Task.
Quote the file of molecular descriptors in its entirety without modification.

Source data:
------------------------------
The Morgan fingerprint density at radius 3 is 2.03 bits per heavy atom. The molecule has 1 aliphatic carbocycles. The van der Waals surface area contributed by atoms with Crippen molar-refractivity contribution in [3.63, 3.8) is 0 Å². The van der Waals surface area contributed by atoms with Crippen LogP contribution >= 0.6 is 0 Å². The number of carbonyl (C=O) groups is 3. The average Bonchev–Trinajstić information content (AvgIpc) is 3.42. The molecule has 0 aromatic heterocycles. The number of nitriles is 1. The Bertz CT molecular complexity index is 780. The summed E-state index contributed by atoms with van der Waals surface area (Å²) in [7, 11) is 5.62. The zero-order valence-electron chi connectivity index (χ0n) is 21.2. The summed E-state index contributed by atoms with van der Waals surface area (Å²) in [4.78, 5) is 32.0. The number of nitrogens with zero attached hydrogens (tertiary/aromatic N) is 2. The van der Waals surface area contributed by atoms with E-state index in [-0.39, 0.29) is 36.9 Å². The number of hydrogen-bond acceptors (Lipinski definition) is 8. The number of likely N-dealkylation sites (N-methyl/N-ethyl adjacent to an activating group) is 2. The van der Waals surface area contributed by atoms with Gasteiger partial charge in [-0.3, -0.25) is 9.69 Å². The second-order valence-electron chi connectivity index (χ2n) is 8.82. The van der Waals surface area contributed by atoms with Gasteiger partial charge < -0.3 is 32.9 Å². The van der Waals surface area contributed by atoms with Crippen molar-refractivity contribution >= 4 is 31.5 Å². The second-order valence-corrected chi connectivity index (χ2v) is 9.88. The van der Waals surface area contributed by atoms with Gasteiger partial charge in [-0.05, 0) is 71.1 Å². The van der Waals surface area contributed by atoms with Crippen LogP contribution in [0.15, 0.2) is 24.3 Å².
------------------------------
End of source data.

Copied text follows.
The Morgan fingerprint density at radius 3 is 2.03 bits per heavy atom. The molecule has 1 aliphatic carbocycles. The van der Waals surface area contributed by atoms with Crippen molar-refractivity contribution in [3.63, 3.8) is 0 Å². The van der Waals surface area contributed by atoms with Crippen LogP contribution >= 0.6 is 0 Å². The number of carbonyl (C=O) groups is 3. The average Bonchev–Trinajstić information content (AvgIpc) is 3.42. The molecule has 0 aromatic heterocycles. The number of nitriles is 1. The Bertz CT molecular complexity index is 780. The summed E-state index contributed by atoms with van der Waals surface area (Å²) in [7, 11) is 5.62. The zero-order valence-electron chi connectivity index (χ0n) is 21.2. The summed E-state index contributed by atoms with van der Waals surface area (Å²) in [4.78, 5) is 32.0. The number of nitrogens with zero attached hydrogens (tertiary/aromatic N) is 2. The van der Waals surface area contributed by atoms with E-state index in [-0.39, 0.29) is 36.9 Å². The number of hydrogen-bond acceptors (Lipinski definition) is 8. The number of likely N-dealkylation sites (N-methyl/N-ethyl adjacent to an activating group) is 2. The van der Waals surface area contributed by atoms with Gasteiger partial charge in [-0.3, -0.25) is 9.69 Å². The second-order valence-electron chi connectivity index (χ2n) is 8.82. The van der Waals surface area contributed by atoms with Gasteiger partial charge < -0.3 is 32.9 Å². The van der Waals surface area contributed by atoms with Crippen molar-refractivity contribution >= 4 is 31.5 Å². The second-order valence-corrected chi connectivity index (χ2v) is 9.88. The van der Waals surface area contributed by atoms with Gasteiger partial charge in [-0.05, 0) is 71.1 Å². The van der Waals surface area contributed by atoms with Crippen LogP contribution in [0.15, 0.2) is 24.3 Å².